Aldermen push for details on feared school closings
BY FRAN SPIELMAN AND ROSALIND ROSSI Staff Reporters October 4, 2012 12:14PM
6th ward Alderman-elect Roderick Sawyer in his campaign office, 463 east 83rd. Thursday, April 7, 2011 | Brian Jackson~Chicago Sun-Times
Updated: November 6, 2012 6:23AM
Thirty-two aldermen from across the city are demanding that Mayor Rahm Emanuel’s handpicked school team come clean about what they fear is a secret plan to close more than 100 under-utilized Chicago Public Schools to pay for the newly-ratified teachers’ contract.
“CPS administration and, to a certain extent, the mayor’s office are playing hide the ball. That’s not acceptable,” Ald. Roderick Sawyer (6th) said.
“We are the people who get blamed. If I’m gonna take the heat, I want to know what’s going on. Not letting us know what’s going on shows a blatant disrespect for us as elected officials.”
Although Emanuel has emphatically denied it, Ald. Bob Fioretti (2nd) said he has been told by high-ranking CPS officials that there is a “master plan” to close 90- 100 under-used public schools to save money.
“Where are they? Why are they being closed? What are the boundary changes? Start telling the communities today. Let them partake in the discussion ahead of time on whether this school should be closed and how do we deal with our children going from one school to another crossing gang boundary lines.”
Ald. Ricardo Munoz (22nd) added, “The biggest concern is that the board will just hand down a list of closures and expect everybody to go along with it. That’s what they’ve done in the past.”
Emanuel’s repeated refusal to spell out how he plans to bankroll the four-year, $295 million teachers contract has fueled speculation that schools closings that have slowed to a trickle in recent years would turn into a flood.
School closings could trigger thousands of teacher layoffs and drive up class size. The issue was front-and-center during contract talks, prompting the Chicago Teachers Union to demand a recall policy that gives laid-off teachers a second chance.
On Wednesday, CTU President Karen Lewis predicted that one of the next big battles for the union would be over school closings.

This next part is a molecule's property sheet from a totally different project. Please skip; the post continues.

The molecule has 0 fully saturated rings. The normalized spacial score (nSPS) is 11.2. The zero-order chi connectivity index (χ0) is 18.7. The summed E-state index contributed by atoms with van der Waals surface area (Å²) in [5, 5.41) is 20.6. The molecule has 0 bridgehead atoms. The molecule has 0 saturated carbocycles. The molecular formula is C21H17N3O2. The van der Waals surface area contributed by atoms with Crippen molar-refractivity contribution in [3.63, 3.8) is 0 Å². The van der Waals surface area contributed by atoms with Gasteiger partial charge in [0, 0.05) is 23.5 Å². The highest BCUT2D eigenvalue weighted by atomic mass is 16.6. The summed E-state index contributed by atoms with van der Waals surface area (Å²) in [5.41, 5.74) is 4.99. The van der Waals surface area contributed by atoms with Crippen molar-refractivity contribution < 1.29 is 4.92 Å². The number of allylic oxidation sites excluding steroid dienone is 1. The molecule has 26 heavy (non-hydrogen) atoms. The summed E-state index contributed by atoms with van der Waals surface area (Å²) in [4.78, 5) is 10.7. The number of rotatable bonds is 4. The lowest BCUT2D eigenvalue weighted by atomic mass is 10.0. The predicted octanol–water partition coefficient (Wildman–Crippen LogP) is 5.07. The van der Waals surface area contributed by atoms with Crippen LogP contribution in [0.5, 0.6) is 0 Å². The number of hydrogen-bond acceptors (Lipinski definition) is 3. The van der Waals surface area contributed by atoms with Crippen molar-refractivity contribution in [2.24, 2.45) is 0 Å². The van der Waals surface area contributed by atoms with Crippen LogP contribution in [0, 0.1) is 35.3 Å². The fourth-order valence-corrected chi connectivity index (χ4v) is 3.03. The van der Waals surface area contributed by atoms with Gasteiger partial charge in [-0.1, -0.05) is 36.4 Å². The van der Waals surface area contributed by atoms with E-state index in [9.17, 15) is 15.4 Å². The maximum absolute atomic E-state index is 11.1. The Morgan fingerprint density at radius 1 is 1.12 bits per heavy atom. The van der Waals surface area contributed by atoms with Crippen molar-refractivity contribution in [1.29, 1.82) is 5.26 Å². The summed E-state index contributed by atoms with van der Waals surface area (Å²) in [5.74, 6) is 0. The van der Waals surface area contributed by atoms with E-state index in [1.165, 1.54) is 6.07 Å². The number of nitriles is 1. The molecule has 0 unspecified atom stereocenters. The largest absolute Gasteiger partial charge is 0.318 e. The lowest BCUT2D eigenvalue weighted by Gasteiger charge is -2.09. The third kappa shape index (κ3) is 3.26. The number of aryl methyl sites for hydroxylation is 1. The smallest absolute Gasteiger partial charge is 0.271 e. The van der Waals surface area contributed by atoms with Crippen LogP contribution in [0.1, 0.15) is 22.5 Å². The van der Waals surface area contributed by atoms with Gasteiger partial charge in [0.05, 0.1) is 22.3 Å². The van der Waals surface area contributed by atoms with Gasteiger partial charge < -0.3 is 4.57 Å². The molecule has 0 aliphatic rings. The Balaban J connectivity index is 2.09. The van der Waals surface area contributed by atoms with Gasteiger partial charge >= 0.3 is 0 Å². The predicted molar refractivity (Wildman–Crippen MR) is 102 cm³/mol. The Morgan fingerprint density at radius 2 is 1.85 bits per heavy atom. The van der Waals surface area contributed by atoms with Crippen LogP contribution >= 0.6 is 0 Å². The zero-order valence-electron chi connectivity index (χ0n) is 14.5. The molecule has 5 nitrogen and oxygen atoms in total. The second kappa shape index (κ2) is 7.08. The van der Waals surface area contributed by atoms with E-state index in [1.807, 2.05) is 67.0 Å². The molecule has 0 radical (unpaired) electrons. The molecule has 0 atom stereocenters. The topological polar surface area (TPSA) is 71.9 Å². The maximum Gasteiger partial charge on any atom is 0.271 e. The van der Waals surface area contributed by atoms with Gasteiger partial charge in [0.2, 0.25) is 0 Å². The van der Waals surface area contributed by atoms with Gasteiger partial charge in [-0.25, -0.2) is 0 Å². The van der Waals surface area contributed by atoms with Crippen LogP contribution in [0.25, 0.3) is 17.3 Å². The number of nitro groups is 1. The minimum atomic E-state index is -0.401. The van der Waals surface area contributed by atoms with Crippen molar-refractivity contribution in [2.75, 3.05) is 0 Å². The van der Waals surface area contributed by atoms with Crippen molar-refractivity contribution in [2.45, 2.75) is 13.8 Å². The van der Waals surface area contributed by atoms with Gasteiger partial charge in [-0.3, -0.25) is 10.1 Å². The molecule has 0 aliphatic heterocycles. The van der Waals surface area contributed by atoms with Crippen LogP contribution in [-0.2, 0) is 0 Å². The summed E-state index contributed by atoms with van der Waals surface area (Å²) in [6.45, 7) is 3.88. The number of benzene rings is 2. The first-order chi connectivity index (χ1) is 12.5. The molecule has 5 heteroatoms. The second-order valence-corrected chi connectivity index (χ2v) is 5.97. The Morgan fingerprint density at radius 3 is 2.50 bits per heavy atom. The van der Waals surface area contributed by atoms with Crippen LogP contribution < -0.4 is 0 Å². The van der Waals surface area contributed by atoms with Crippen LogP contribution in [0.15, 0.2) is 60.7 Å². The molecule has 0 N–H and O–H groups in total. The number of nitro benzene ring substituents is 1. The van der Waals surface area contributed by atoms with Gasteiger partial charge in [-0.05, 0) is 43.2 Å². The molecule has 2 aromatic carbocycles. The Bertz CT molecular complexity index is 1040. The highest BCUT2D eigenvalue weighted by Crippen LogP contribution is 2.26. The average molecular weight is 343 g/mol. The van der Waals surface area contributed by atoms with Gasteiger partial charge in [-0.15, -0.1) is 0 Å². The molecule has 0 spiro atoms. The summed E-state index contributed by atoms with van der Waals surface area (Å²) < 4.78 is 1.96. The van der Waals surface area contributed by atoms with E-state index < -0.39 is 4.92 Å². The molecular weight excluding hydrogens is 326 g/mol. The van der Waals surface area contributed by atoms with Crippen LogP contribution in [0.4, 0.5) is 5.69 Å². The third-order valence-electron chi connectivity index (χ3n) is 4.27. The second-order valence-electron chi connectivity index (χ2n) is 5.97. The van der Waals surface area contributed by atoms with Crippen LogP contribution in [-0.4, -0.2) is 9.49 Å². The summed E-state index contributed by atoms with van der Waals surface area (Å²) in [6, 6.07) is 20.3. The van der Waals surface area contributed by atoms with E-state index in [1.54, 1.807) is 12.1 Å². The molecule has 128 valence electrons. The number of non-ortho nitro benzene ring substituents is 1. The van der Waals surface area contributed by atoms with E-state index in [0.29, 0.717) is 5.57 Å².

“I’ve still got my boxing gloves on,” she said.
By Dec. 1, CPS officials must release the list of schools targeted for academic or enrollment closures or shakeups. To save money, CPS officials have said they need to eliminate under-used schools, and have estimated that, after initial costs, a shuttered building could generate $500,000 to $800,000 a year in savings.
However, Lewis insisted Wednesday that the initial costs just to physically close, pack up and secure a school are substantial. She said a former CPS “senior management” staffer estimated the tab at $300,000 to $1 million a school.
Lewis said she supported a resolution to hold a City Council hearing on school closings, saying the signatures of aldermen on the resolution were a welcome change from the resolution signed by 50 aldermen a year ago supporting a longer school day.
Specifically, aldermen want CPS to release a list of school closings and the estimated savings from those moves; spell out the criteria used to make those decisions and describe the seemingly contradictory “rationale” for opening as many as 60 more charter schools over the next five years while decreasing the inventory of public school buildings.
The resolution describes a “plethora of calls” to aldermanic offices from parents, educators and everyday residents “worried and outraged” by a downsizing they fear is being done to save money without regard to student safety or to school closing guidelines approved by the Illinois General Assembly.
The resolution was posted on the CTU website Wednesday night, but Fioretti denied working with the union to draft it. He further denied introducing the resolution to strengthen the union’s hand.
A few of the aldermen who co-signed the resolution also angered the CTU by signing a letter before the strike urging teachers to postpone it and stay on the job during negotiations.
“We all know we’re in tough economic times. But what we don’t want them to do is put a lot of money into schools only to close `em down, then turn around and make `em into a charter school,” Fioretti said.
Munoz recalled that one of his neighborhood schools landed on a school closing list a few years ago, despite the fact that the consolidation would have required displaced students to walk to a school “fourteen traffic lanes” away.
“It made no sense to have these kids walk a half mile to the receiving school crossing Cermak, Ogden and Pulaski. We fought that closure because it was not safe — and it did not happen,” Munoz said.
Beth Swanson, the mayor’s point person on education issues, could not be reached for comment on the resolution.
During the strike, Emanuel was asked repeatedly how many schools he intends to close.
“Nobody knows yet because we haven’t worked through this issue yet. There have been other issues ahead of that. That has not been decided at this point. I don’t know what they’re gonna do for consolidations,” he said then.
It’s not the first time aldermen have raised the roof about the secretive process for determining school closings.
Two years ago, then-Ald. Freddenna Lyle (6th) was so upset about the longtime top-down closing and consolidation process that had targeted two schools in her South Side ward that she co-sponsored a City Council resolution demanding a moratorium on closings.
She backed off after then-Schools CEO Ron Huberman promised to implement a five-step process that would have given parents and community leaders more than six months of advance warning and town hall meetings before schools were closed.